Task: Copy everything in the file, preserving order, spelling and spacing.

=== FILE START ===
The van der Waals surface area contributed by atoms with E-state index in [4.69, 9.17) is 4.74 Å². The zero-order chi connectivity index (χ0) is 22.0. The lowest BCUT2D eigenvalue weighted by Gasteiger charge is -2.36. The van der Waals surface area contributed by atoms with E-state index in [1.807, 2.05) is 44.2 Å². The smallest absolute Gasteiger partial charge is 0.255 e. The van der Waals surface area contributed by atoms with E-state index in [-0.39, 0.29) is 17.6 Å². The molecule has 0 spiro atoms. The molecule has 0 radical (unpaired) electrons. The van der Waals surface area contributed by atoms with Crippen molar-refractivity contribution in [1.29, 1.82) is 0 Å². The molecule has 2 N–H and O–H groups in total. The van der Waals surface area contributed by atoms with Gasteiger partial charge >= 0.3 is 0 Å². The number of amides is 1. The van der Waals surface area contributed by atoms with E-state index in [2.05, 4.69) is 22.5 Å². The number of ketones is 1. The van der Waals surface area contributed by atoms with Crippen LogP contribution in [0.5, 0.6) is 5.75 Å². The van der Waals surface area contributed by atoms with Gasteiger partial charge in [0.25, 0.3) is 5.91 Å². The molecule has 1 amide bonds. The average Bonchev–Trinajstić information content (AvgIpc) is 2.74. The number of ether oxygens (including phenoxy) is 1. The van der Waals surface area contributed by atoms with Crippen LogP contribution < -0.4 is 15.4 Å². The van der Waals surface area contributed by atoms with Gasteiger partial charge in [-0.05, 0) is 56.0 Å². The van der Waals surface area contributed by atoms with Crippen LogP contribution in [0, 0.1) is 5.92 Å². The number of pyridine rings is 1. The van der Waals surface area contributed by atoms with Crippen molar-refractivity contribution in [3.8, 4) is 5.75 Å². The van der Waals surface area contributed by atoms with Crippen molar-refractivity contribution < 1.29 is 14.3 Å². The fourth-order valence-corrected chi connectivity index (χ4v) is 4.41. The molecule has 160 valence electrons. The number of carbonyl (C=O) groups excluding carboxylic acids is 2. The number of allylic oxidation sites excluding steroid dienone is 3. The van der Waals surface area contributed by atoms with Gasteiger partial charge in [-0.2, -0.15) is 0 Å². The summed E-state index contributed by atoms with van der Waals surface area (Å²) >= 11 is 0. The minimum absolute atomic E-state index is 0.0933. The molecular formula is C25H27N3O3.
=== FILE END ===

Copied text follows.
The van der Waals surface area contributed by atoms with E-state index in [4.69, 9.17) is 4.74 Å². The zero-order chi connectivity index (χ0) is 22.0. The lowest BCUT2D eigenvalue weighted by Gasteiger charge is -2.36. The van der Waals surface area contributed by atoms with E-state index in [1.807, 2.05) is 44.2 Å². The smallest absolute Gasteiger partial charge is 0.255 e. The van der Waals surface area contributed by atoms with E-state index in [-0.39, 0.29) is 17.6 Å². The molecule has 0 spiro atoms. The molecule has 0 radical (unpaired) electrons. The van der Waals surface area contributed by atoms with Crippen molar-refractivity contribution in [1.29, 1.82) is 0 Å². The molecule has 2 N–H and O–H groups in total. The van der Waals surface area contributed by atoms with Gasteiger partial charge >= 0.3 is 0 Å². The number of amides is 1. The van der Waals surface area contributed by atoms with E-state index in [2.05, 4.69) is 22.5 Å². The number of ketones is 1. The van der Waals surface area contributed by atoms with Crippen LogP contribution in [0.5, 0.6) is 5.75 Å². The van der Waals surface area contributed by atoms with Gasteiger partial charge in [0.25, 0.3) is 5.91 Å². The molecule has 1 amide bonds. The average Bonchev–Trinajstić information content (AvgIpc) is 2.74. The number of ether oxygens (including phenoxy) is 1. The van der Waals surface area contributed by atoms with Crippen LogP contribution < -0.4 is 15.4 Å². The van der Waals surface area contributed by atoms with Gasteiger partial charge in [-0.05, 0) is 56.0 Å². The van der Waals surface area contributed by atoms with Crippen LogP contribution in [0, 0.1) is 5.92 Å². The number of pyridine rings is 1. The van der Waals surface area contributed by atoms with Crippen molar-refractivity contribution in [3.8, 4) is 5.75 Å². The van der Waals surface area contributed by atoms with Crippen molar-refractivity contribution < 1.29 is 14.3 Å². The fourth-order valence-corrected chi connectivity index (χ4v) is 4.41. The molecule has 160 valence electrons. The number of carbonyl (C=O) groups excluding carboxylic acids is 2. The number of allylic oxidation sites excluding steroid dienone is 3. The van der Waals surface area contributed by atoms with Gasteiger partial charge in [-0.2, -0.15) is 0 Å². The summed E-state index contributed by atoms with van der Waals surface area (Å²) >= 11 is 0. The minimum absolute atomic E-state index is 0.0933. The molecular formula is C25H27N3O3.